What is Giving Compass?
We connect donors to learning resources and ways to support community-led solutions. Learn more about us.
Giving Compass' Take:
• Tulaine Montgomery lays bare the data surrounding glaring racial disparities in philanthropy, the realities of which should drastically change funding strategies on a broad scale.
• What are you doing to recognize your own complicity in creating racial disparities in philanthropy? What can you do to change it? How can you share this data with other philanthropists?
The COVID-19 pandemic coupled with the outrage and outcry following the killing of George Floyd have laid bare entrenched racial disparities in our country as have few other moments in American history. Philanthropy, like many other sectors, is in the midst of upheaval as individuals and organizations seek meaningful and enduring ways to uproot inequitable systems with radical humanity. We have little time to waste.
We need to recognize not only the complexities and differences of experience that embody our entire culture, but also embrace the validity of the knowledge diverse perspectives bring. On that basis, radical humanity means radically seeing each other, and we have to admit that philanthropy writ large has been operating with one eye closed for too long.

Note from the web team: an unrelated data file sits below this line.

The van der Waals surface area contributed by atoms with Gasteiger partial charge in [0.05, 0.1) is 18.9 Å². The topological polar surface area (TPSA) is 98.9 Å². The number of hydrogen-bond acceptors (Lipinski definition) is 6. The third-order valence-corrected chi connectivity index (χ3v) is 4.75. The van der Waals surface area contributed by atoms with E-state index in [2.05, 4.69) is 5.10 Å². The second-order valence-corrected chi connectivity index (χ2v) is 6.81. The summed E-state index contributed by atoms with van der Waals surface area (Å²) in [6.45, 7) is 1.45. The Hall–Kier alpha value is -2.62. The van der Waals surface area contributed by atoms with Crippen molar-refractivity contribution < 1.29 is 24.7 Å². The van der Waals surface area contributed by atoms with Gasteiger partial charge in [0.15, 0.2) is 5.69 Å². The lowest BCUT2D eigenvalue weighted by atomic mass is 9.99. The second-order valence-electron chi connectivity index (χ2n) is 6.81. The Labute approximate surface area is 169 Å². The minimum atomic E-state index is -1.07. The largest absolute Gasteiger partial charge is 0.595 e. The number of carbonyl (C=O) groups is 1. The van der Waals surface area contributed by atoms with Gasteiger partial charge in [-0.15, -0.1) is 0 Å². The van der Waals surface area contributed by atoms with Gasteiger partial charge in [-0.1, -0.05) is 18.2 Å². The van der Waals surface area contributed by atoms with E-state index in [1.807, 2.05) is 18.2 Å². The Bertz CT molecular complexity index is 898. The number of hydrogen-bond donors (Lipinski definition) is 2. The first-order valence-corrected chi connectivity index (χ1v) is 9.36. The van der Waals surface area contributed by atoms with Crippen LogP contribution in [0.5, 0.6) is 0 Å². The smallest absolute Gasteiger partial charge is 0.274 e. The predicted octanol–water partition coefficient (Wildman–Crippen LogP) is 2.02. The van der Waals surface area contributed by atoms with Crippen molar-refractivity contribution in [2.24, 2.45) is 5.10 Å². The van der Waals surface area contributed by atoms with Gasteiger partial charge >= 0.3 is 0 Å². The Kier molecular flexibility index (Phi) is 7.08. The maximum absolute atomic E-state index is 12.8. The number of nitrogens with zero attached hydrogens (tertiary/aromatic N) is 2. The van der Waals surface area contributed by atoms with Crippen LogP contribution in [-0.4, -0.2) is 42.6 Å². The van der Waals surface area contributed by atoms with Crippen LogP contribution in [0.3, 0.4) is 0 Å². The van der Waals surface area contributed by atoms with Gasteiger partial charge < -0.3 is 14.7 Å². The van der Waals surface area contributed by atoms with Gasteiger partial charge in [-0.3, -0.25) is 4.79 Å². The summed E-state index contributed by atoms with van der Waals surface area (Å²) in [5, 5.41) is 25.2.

In late February, just before the twin pandemics of COVID-19 and systematic racism seized our collective consciousness, New Profit announced a new initiative called Inclusive Impact designed to address huge racial funding and other disparities in philanthropy. Coinciding with the launch of Inclusive Impact, we released a research report—Transforming the Social Sector: The Opportunity and the Need for Action—that placed core disparities in philanthropy in stark relief. These key findings should change the sector forever:
- Black and Latinx individuals comprise 30 percent of the United States population, but only 10 percent of nonprofit organizations’ executive leadership and 6 percent of foundations’ executive leadership;
- Black and Latinx leaders are not the recipients of sufficient investments—receiving an estimated 4 percent of total grants and contributions in the sector today—and tend to receive a mix of small-dollar, short-term and/or restricted funding;
- To fund Black and Latinx leaders at levels commensurate with their representation in the sector, an estimated $22 billion would be needed.
Read the full article about racial disparities in philanthropy by Tulaine Montgomery at Worth.